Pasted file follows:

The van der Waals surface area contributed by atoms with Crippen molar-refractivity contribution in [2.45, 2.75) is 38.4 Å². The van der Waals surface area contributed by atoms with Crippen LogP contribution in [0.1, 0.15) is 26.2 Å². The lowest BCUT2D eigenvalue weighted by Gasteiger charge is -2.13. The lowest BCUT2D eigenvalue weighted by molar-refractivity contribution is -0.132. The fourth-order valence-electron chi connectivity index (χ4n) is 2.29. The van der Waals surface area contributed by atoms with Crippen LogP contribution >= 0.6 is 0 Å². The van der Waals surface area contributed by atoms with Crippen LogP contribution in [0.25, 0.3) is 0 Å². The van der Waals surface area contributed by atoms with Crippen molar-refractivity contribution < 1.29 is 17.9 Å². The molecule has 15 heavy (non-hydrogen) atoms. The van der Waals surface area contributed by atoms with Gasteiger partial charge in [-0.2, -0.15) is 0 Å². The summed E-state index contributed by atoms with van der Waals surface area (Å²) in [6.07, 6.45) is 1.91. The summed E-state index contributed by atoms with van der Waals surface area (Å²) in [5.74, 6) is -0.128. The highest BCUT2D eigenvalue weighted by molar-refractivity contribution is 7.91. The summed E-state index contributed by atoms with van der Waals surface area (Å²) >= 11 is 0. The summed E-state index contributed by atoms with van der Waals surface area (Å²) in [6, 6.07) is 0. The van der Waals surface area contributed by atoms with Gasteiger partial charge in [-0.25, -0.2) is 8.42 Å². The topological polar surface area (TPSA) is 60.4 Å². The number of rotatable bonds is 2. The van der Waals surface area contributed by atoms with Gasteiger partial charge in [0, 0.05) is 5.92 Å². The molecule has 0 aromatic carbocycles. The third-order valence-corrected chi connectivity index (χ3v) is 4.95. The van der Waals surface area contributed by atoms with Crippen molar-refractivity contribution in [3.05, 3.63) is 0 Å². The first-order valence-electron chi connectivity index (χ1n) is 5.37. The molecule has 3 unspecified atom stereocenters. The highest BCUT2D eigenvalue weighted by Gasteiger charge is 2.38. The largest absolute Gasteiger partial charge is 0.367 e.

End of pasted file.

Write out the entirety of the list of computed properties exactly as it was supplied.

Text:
The van der Waals surface area contributed by atoms with Crippen molar-refractivity contribution in [2.45, 2.75) is 38.4 Å². The van der Waals surface area contributed by atoms with Crippen LogP contribution in [0.1, 0.15) is 26.2 Å². The lowest BCUT2D eigenvalue weighted by Gasteiger charge is -2.13. The lowest BCUT2D eigenvalue weighted by molar-refractivity contribution is -0.132. The fourth-order valence-electron chi connectivity index (χ4n) is 2.29. The van der Waals surface area contributed by atoms with Crippen LogP contribution >= 0.6 is 0 Å². The van der Waals surface area contributed by atoms with Crippen LogP contribution in [0.25, 0.3) is 0 Å². The van der Waals surface area contributed by atoms with Crippen molar-refractivity contribution < 1.29 is 17.9 Å². The molecule has 15 heavy (non-hydrogen) atoms. The van der Waals surface area contributed by atoms with Gasteiger partial charge in [-0.2, -0.15) is 0 Å². The summed E-state index contributed by atoms with van der Waals surface area (Å²) in [6.07, 6.45) is 1.91. The summed E-state index contributed by atoms with van der Waals surface area (Å²) in [5.74, 6) is -0.128. The highest BCUT2D eigenvalue weighted by molar-refractivity contribution is 7.91. The summed E-state index contributed by atoms with van der Waals surface area (Å²) >= 11 is 0. The summed E-state index contributed by atoms with van der Waals surface area (Å²) in [6, 6.07) is 0. The van der Waals surface area contributed by atoms with Gasteiger partial charge in [-0.25, -0.2) is 8.42 Å². The topological polar surface area (TPSA) is 60.4 Å². The number of rotatable bonds is 2. The van der Waals surface area contributed by atoms with Gasteiger partial charge in [0, 0.05) is 5.92 Å². The molecule has 0 aromatic carbocycles. The third-order valence-corrected chi connectivity index (χ3v) is 4.95. The van der Waals surface area contributed by atoms with Crippen molar-refractivity contribution in [3.05, 3.63) is 0 Å². The first-order valence-electron chi connectivity index (χ1n) is 5.37. The molecule has 3 unspecified atom stereocenters. The highest BCUT2D eigenvalue weighted by Gasteiger charge is 2.38. The largest absolute Gasteiger partial charge is 0.367 e.